Finally, Figueroa alleges a state law claim for fraudulent misrepresentation against all Defendants. Id. ¶¶ 65-83. Reading the Complaint liberally, it seems to allege a fraud based on HSBC's failure to disclose that the loan would be serviced by PHH. Id. ¶¶ 73-74. As a consequence, Figueroa “was never notified of a change in the Loan, ” and was accordingly forced “to make payments to a non-party to the Mortgage.” Id. ¶ 77. Though the connection is unclear, Figueroa alleges that this fraud led to the “entry of judgment . . . against her in the State Court proceedings, ” in turn causing the imminent loss of her home. Id. ¶ 78. She also “was further harmed in having to defend the State Court action, ” including legal and other costs. Id. ¶ 80.

         Before the Court now are Defendants' motions to dismiss. HSBC Mot.; PHH Mot. Both motions argue that Figueroa's claims (or at least some of them) are barred by the Rooker-Feldman doctrine, which prohibits state-court losers from challenging the judgments against them in federal court. HSBC Mem. at 4-7; PHH Mem. at 5-7. Both also argue that Figueroa's claims are time barred or that her Complaint otherwise fails to state a claim under Rule 12(b)(6). HSBC Mem. at 11-19; PHH Mem. at 8-15. HSBC further argues that Figueroa's claims are barred by claim preclusion from the state-court foreclosure action, as well as by her execution of a modification to her loan. HSBC Mem. at 7-10.


         A. Subject Matter Jurisdiction

         A fundamental predicate to judgment in the federal courts is the existence of subject matter jurisdiction. “Dismissal of a case for lack of subject matter jurisdiction . . . is proper ‘when the district court lacks the statutory or constitutional power to adjudicate it.'” Ford v. D.C. 37 Union Local 1549, 579 F.3d 187, 188 (2d Cir. 2009) (per curiam) (quoting Makarova v. United States, 201 F.3d 110, 113 (2d Cir. 2000)). A lack of subject matter jurisdiction cannot be waived, and may be raised by motion or sua sponte at any time. E.g., Transatlantic Marine Claims Agency, Inc. v. Ace Shipping Corp., 109 F.3d 105, 107 (2d Cir. 1997); see also Fed.R.Civ.P. 12(h)(3) (“If the court determines at any time that it lacks subject-matter jurisdiction, the court must dismiss the action.”). The party asserting subject matter jurisdiction carries the burden of proving its existence by a preponderance of the evidence. E.g., Makarova, 201 F.3d at 113; Augienello v. FDIC, 310 F.Supp.2d 582, 587-88 (S.D.N.Y. 2004).

         B. Failure to State a Claim

         To survive a motion to dismiss for failure to state a claim pursuant to Rule 12(b)(6) of the Federal Rules of Civil Procedure, a “complaint must contain sufficient factual matter, accepted as true, to ‘state a claim to relief that is plausible on its face.'” Ashcroft v. Iqbal, 556 U.S. 662, 678 (2009) (quoting Bell Atl. Corp. v. Twombly, 550 U.S. 544, 570 (2007)). A court must accept as true the factual allegations contained in a complaint and draw all inferences in favor of the plaintiff. Allaire Corp. v. Okumus, 433 F.3d 248, 249-50 (2d Cir. 2006). Plausibility, however, requires “enough fact[s] to raise a reasonable expectation that discovery will reveal evidence of [the alleged misconduct].” Twombly, 550 U.S. at 556. The plausibility standard “asks for more than a sheer possibility that a defendant has acted unlawfully.” Iqbal, 556 U.S. at 678 (citing Twombly, 550 U.S. at 556). “[T]he pleading standard Rule 8 announces does not require ‘detailed factual allegations, ' but it demands more than an unadorned, the-defendant-unlawfully-harmed-me accusation.” Id. (quoting Twombly, 550 U.S. at 555). Where a court is unable to infer more than the mere possibility of the alleged misconduct based on the pleaded facts, the pleader has not demonstrated that she is entitled to relief and the action is subject to dismissal. Id. at 678-79.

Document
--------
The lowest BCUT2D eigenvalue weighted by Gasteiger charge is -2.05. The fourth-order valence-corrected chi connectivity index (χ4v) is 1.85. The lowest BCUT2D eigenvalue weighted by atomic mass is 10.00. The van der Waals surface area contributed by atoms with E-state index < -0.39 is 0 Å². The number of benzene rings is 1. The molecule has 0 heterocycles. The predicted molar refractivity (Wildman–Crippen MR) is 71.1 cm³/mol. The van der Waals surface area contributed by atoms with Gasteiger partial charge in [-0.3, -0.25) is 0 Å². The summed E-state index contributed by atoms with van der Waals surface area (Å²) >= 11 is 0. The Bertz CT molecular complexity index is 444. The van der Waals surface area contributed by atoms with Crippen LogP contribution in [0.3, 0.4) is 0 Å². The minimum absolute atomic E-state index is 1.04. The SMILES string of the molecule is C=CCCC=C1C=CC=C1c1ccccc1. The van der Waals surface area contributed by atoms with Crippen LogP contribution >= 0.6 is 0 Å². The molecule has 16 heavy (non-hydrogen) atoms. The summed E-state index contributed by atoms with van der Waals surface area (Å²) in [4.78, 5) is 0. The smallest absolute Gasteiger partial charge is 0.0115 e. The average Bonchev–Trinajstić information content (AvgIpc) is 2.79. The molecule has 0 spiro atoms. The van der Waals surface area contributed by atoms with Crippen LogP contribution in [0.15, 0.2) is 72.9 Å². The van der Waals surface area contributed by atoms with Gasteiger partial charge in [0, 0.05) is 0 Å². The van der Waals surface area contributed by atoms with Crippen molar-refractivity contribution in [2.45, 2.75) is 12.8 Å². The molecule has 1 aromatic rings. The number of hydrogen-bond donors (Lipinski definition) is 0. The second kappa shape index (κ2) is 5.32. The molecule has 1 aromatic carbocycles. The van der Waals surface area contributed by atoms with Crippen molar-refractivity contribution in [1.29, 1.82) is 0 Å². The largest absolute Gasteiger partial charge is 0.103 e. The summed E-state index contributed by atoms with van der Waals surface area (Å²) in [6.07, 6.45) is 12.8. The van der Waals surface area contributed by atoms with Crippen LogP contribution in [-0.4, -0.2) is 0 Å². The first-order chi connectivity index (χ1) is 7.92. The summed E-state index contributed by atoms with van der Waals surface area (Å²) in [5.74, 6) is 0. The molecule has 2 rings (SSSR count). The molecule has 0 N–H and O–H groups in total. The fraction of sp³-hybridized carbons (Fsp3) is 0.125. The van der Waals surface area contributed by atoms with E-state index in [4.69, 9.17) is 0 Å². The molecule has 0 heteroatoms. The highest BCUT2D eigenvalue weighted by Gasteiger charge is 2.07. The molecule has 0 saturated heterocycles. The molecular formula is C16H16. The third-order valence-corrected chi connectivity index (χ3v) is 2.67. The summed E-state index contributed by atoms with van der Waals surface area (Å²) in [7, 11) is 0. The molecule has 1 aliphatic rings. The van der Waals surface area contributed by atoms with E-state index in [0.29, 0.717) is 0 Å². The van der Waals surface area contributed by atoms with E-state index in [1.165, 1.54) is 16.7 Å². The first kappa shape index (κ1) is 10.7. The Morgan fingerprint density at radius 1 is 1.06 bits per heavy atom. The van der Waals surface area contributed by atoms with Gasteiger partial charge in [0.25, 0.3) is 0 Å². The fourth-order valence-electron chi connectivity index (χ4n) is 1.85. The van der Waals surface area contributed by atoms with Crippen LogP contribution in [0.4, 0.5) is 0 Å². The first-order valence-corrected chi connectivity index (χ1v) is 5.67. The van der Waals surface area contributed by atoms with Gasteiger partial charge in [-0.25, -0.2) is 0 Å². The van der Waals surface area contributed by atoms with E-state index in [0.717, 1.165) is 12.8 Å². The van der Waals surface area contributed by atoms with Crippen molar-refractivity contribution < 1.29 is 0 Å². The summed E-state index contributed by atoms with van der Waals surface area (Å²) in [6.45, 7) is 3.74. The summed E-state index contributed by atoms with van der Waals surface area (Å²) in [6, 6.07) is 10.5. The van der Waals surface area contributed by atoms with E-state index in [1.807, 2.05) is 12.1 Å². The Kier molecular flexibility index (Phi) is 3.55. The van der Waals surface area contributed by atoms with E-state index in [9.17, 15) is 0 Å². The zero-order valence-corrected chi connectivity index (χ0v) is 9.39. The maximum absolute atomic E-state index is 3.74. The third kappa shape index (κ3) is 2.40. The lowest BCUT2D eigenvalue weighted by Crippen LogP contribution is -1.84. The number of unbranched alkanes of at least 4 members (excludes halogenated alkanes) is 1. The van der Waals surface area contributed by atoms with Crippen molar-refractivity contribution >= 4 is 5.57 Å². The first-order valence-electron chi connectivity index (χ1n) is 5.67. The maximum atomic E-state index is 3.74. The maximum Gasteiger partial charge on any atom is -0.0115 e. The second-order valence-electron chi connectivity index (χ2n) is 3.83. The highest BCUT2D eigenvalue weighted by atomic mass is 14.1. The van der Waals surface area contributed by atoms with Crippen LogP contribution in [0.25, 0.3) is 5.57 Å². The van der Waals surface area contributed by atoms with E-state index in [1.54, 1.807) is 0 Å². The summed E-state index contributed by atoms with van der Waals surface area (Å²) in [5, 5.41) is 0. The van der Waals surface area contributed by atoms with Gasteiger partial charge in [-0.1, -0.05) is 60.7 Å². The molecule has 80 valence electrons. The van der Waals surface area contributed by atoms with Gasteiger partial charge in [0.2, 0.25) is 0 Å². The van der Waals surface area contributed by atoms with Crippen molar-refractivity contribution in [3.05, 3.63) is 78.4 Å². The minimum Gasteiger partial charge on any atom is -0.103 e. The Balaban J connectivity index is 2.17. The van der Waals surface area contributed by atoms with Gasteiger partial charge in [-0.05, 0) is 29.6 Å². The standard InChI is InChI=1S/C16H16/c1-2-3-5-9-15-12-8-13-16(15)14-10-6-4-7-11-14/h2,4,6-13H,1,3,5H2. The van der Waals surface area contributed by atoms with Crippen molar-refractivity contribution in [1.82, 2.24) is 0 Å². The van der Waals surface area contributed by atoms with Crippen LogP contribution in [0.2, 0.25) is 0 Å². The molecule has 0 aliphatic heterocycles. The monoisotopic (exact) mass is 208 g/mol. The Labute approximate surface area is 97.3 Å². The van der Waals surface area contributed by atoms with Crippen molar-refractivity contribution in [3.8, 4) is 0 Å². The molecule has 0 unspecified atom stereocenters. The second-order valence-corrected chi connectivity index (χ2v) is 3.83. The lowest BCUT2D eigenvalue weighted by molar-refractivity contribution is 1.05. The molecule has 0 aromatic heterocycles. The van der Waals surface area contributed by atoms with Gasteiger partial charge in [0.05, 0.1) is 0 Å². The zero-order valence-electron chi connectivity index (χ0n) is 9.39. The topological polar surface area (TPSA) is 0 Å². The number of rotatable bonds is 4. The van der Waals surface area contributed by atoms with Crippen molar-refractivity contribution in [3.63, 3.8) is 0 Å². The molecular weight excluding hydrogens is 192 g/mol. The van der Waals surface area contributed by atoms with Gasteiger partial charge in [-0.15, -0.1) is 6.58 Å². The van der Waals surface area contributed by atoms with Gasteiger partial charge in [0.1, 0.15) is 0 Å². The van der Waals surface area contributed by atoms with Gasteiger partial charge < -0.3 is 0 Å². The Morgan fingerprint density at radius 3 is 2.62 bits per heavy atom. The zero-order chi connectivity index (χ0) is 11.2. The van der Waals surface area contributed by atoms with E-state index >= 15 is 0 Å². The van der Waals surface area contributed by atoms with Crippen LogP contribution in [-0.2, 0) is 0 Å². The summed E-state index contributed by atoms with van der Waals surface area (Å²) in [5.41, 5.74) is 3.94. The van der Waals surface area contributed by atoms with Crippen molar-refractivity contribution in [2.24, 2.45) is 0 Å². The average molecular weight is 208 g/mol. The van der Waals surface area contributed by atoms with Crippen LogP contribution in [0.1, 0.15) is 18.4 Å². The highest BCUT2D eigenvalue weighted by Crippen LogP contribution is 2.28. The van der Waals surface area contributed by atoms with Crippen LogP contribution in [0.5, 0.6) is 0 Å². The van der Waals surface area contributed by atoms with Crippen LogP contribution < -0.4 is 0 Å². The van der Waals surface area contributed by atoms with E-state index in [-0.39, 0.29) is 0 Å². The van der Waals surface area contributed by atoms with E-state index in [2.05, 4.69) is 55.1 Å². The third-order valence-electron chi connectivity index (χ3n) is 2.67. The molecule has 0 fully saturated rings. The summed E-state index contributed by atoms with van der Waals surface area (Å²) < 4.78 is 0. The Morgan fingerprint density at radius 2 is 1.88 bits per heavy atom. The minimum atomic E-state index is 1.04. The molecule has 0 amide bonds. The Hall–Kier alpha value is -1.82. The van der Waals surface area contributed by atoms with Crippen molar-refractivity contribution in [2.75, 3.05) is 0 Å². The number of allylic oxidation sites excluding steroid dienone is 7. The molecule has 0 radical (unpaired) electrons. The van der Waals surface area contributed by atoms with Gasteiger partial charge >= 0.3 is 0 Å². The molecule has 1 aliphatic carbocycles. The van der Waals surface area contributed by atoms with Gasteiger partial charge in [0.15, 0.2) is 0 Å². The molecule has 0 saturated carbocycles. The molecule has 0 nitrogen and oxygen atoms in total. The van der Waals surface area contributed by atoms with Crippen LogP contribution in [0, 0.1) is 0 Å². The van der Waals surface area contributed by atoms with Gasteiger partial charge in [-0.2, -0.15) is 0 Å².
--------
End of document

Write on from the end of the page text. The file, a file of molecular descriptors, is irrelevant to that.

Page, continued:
A. The Rooker-Feldman Doctrine

         The Rooker-Feldman doctrine is a narrow exception to the normal subject-matter jurisdiction of federal district courts. Named after the two Supreme Court cases that applied the principle, Rooker v. Fidelity Trust Co., 263 U.S. 413 (1923), and District of Columbia Court of Appeals v. Feldman, 460 U.S. 462 (1983), the doctrine prohibits losers in a state-court lawsuit from bringing a new action in federal court complaining of injuries caused by the state-court judgment itself, e.g., Exxon Mobil Corp. v. Saudi Basic Indus. Corp., 544 U.S. 280, 284, 291-92 (2005). Rooker-Feldman recognizes that district courts are courts of original jurisdiction, but a challenge to a state-court judgment is effectively an appeal, which only the Supreme Court has appellate jurisdiction over within the federal system. E.g., id. at 292; Hoblock v. Albany Cty. Bd. of Elections, 422 F.3d 77, 83-84 (2d Cir. 2005) (citing Rooker, 263 U.S. at 416).

         Because Rooker-Feldman is a narrow exception, there are four requirements that must be met before jurisdiction ...